Tawa, kohekohe, rewarewa, hīnau, podocarp forest ecosystem (WF13)

Warm forest ecosystem

About this ecosystem

This broadleaved–podocarp forest ecosystem occurs across a wide geographic area, in warm to humid climates and on a range of moderately fertile soils.

In Auckland, examples of this ecosystem can be found in:

  • Hunua Ranges
  • Waitākere
  • Te Hauturu-o-Toi / Little Barrier Island.
Looking up at the underside of tall canopy trees.
Underside of tawa, kohekohe, rewarewa, hinau podocarp canopy trees.
Photo credit: Jason Hosking

Flora and fauna in this ecosystem

The most abundant canopy species in this ecosystem include:

  • tawa, a tree with long thin leaves and long thin purple berries
  • kohekohe, a tree with large glossy leaves, white flowers and red fruit.

This forest supports a diverse range of species such as:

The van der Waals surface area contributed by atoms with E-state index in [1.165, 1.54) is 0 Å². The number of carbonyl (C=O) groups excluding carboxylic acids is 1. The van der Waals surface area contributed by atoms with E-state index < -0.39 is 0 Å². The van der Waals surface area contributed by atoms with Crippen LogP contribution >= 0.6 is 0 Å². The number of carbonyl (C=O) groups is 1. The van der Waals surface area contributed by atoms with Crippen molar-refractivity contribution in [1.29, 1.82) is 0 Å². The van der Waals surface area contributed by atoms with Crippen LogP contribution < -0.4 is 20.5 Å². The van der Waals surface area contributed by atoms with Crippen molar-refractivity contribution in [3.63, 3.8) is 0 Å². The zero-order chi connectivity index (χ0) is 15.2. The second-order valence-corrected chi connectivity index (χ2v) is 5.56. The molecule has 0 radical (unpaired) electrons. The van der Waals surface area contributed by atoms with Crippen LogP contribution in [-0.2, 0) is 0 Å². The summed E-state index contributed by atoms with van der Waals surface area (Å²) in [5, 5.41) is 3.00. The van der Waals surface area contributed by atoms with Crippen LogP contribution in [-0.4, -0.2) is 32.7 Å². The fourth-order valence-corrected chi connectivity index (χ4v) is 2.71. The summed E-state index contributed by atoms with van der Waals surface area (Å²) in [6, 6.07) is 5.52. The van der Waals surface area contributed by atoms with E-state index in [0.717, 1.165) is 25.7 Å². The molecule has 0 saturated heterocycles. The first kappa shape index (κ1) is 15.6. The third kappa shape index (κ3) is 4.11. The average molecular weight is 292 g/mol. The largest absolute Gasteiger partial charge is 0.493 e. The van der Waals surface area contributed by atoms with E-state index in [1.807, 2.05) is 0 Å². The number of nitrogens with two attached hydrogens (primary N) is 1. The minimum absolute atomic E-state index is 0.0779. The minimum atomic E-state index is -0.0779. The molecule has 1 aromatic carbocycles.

• tūī
  • kererū 
  • kārearea (New Zealand falcon, in the Hunua Ranges)
  • ruru (morepork)
  • pekapeka-tou-roa (long tailed bat)
  • pepeketua (Hochstetter's frog).

Kōkako are now thriving in the extensive forests of the Hunua Ranges following effective predator control.

Forest understorey with mixture of tall trees and low lying plants.
Tawa, kohekohe, rewarewa, hinau podocarp understorey in the Hunua Ranges.
Photo credit: Jason Hosking

Threats to this ecosystem

This ecosystem is currently has a threat category of vulnerable. 

Pest animals are a significant threat to this ecosystem, with possums, rats and goats causing the decline in palatable flora  and vulnerable fauna. In some instances the impacts of browse caused by possums and goats at a site can cause canopy collapse. This can lead to regeneration failure for a number of flora species in this ecosystem.